Documentary review – Conan O’Brien Can’t Stop
– Julia Brown
Rodman Flender’s Conan O’Brien Can’t Stop is aptly titled. Much like O’Brien himself, this doc has a lot going on.
It’s a behind-the-scenes glimpse of a comedy road-show, a look into O’Brien and his team’s creative process, an examination of the entertainer’s psychology and a mini-analysis of the entertainment industry.
The message that comes through loud and clear, though, is that, following his departure from The Tonight Show and troubles with NBC, the comedian is a man wrestling with his demons. The poor treatment he received from NBC, the loss of his dream job as host of The Tonight Show and older, more psychologically entrenched problems have contributed to his complicated persona.
Watching O’Brien go through that demon-slaying process is an enlightening look into what makes this popular talk-show host tick. Following his departure from The Tonight Show, O’Brien was prohibited from appearing on television for several months per his settlement with NBC. But, as the movie title suggests, he just can’t stop. Whether it’s being on stage, doing comedy, writing, playing music, working an audience, even being famous – these are things that are vital to who he is.
This drive comes across as a blessing and curse. When we see him and his team brainstorming for his post-Tonight Show tour (snarkily called the “Legally Prohibited from Being Funny on Television Tour”), he passive-aggressively goads members of his team to a higher level of performance, making jokes at their expense and generally being a bit of jerk (but a funny jerk, so it’s presumably OK). Despite the fact that he knows perfection is impossible, he can’t help but want the show to be perfect.
This tension seems to inform his every interaction – not only with his creative team, but also with his personal assistant, his management, his friends, his wife, and even his fans. One of the most egregious examples of his passive-aggressive tendencies occurs between O’Brien and a key member of his management team – Conan repeatedly punches the poor guy in the arm, playfully but hard enough to hurt, and follows it up by saying “Why am I always hitting people? It’s unacceptable. You need to stand up for yourself!”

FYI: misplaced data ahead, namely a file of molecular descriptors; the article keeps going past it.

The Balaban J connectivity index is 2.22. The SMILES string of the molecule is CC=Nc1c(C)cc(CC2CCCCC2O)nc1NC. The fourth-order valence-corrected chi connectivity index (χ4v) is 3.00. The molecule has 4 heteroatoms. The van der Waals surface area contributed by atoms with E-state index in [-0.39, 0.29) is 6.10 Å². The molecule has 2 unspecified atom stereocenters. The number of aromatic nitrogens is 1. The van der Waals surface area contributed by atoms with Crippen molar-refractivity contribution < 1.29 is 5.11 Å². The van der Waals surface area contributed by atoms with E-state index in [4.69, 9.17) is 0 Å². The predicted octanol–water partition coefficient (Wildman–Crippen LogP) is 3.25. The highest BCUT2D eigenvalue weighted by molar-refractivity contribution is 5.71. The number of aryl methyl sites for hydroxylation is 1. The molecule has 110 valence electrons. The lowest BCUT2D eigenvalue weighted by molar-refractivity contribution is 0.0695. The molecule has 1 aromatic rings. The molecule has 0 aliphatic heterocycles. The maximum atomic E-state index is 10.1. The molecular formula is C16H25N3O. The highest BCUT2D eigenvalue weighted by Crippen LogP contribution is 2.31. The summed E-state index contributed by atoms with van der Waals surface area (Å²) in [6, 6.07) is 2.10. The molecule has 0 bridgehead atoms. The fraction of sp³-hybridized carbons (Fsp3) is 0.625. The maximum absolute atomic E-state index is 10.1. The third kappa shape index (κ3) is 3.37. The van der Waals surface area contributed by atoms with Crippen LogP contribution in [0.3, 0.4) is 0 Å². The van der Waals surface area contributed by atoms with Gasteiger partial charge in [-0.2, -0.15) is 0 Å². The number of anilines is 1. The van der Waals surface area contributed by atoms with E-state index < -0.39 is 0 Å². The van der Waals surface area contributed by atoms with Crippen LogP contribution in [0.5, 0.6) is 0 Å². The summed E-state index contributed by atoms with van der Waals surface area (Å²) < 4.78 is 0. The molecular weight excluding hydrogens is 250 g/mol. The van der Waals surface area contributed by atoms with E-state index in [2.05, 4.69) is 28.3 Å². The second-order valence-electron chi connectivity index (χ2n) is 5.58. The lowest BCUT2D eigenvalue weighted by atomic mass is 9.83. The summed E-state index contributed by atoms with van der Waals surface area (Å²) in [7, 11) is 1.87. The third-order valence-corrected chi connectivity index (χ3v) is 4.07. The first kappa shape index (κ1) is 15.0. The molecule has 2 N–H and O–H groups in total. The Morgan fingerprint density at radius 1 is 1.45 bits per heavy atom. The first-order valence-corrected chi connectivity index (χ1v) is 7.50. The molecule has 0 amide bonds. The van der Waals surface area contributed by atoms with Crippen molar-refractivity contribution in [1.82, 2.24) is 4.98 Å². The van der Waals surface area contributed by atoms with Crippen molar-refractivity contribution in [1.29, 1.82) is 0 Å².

But boy does O’Brien entertain – constantly. Whether he is on stage, in the dressing-room, meeting-and-greeting fans, at his own birthday party, attending (and performing at) his 25th college reunion on his day off or just putting on his stage make-up in front of his personal assistant, Conan is always “on.” But you get the strong impression that he resents his own nearly-compulsive need to always perform, always entertain.
Given the contradictory nature of the documentary’s subject, it is tricky to suss out the film’s underlying point. Is Conan O’Brien Can’t Stop meant to show O’Brien as a victim of NBC and the fickle nature of the entertainment industry, or does the film illustrate that it’s really his inability to simply stop that is mainly to blame for his suffering? Will die-hard fans of O’Brien respect him more after viewing the film, or will they lose their respect for him? Whatever you come away thinking about O’Brien as a person, there is no denying he works hard for his money.